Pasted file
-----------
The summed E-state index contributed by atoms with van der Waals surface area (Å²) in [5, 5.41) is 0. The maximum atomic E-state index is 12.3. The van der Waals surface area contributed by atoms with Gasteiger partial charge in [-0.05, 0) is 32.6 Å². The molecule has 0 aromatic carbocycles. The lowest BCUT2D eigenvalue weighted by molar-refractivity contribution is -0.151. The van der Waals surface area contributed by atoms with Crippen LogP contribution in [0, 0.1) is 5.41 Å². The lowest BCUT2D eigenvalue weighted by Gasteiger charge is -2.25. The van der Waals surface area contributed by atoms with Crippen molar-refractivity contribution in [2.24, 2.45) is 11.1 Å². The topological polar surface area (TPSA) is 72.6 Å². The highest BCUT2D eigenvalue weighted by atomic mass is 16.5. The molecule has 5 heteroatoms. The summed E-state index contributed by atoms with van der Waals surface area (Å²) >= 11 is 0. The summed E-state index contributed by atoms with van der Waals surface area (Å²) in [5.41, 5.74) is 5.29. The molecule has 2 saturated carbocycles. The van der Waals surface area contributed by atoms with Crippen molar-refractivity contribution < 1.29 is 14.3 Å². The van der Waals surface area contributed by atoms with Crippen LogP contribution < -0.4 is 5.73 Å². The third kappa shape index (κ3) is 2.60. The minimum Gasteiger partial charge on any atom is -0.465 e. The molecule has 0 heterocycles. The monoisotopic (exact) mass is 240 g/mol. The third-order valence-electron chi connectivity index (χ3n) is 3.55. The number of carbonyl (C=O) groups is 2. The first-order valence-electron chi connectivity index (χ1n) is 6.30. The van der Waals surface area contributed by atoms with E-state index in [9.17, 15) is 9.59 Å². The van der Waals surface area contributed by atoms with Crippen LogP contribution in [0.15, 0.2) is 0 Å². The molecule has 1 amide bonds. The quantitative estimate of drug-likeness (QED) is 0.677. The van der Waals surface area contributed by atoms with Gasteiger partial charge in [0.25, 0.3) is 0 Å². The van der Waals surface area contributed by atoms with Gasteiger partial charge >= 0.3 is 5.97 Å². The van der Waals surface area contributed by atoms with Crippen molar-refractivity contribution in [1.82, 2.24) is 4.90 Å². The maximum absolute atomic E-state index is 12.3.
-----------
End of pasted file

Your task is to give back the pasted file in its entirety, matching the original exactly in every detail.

The summed E-state index contributed by atoms with van der Waals surface area (Å²) in [5, 5.41) is 0. The maximum atomic E-state index is 12.3. The van der Waals surface area contributed by atoms with Gasteiger partial charge in [-0.05, 0) is 32.6 Å². The molecule has 0 aromatic carbocycles. The lowest BCUT2D eigenvalue weighted by molar-refractivity contribution is -0.151. The van der Waals surface area contributed by atoms with Crippen LogP contribution in [0, 0.1) is 5.41 Å². The lowest BCUT2D eigenvalue weighted by Gasteiger charge is -2.25. The van der Waals surface area contributed by atoms with Crippen molar-refractivity contribution in [2.24, 2.45) is 11.1 Å². The topological polar surface area (TPSA) is 72.6 Å². The highest BCUT2D eigenvalue weighted by atomic mass is 16.5. The molecule has 5 heteroatoms. The summed E-state index contributed by atoms with van der Waals surface area (Å²) >= 11 is 0. The summed E-state index contributed by atoms with van der Waals surface area (Å²) in [5.41, 5.74) is 5.29. The molecule has 2 saturated carbocycles. The van der Waals surface area contributed by atoms with Crippen molar-refractivity contribution < 1.29 is 14.3 Å². The van der Waals surface area contributed by atoms with Crippen LogP contribution < -0.4 is 5.73 Å². The third kappa shape index (κ3) is 2.60. The minimum Gasteiger partial charge on any atom is -0.465 e. The molecule has 0 heterocycles. The monoisotopic (exact) mass is 240 g/mol. The third-order valence-electron chi connectivity index (χ3n) is 3.55. The number of carbonyl (C=O) groups is 2. The first-order valence-electron chi connectivity index (χ1n) is 6.30. The van der Waals surface area contributed by atoms with E-state index in [9.17, 15) is 9.59 Å². The van der Waals surface area contributed by atoms with Crippen LogP contribution in [0.15, 0.2) is 0 Å². The molecule has 1 amide bonds. The quantitative estimate of drug-likeness (QED) is 0.677. The van der Waals surface area contributed by atoms with Gasteiger partial charge in [0.25, 0.3) is 0 Å². The van der Waals surface area contributed by atoms with Gasteiger partial charge >= 0.3 is 5.97 Å². The van der Waals surface area contributed by atoms with Crippen molar-refractivity contribution in [1.82, 2.24) is 4.90 Å². The maximum absolute atomic E-state index is 12.3.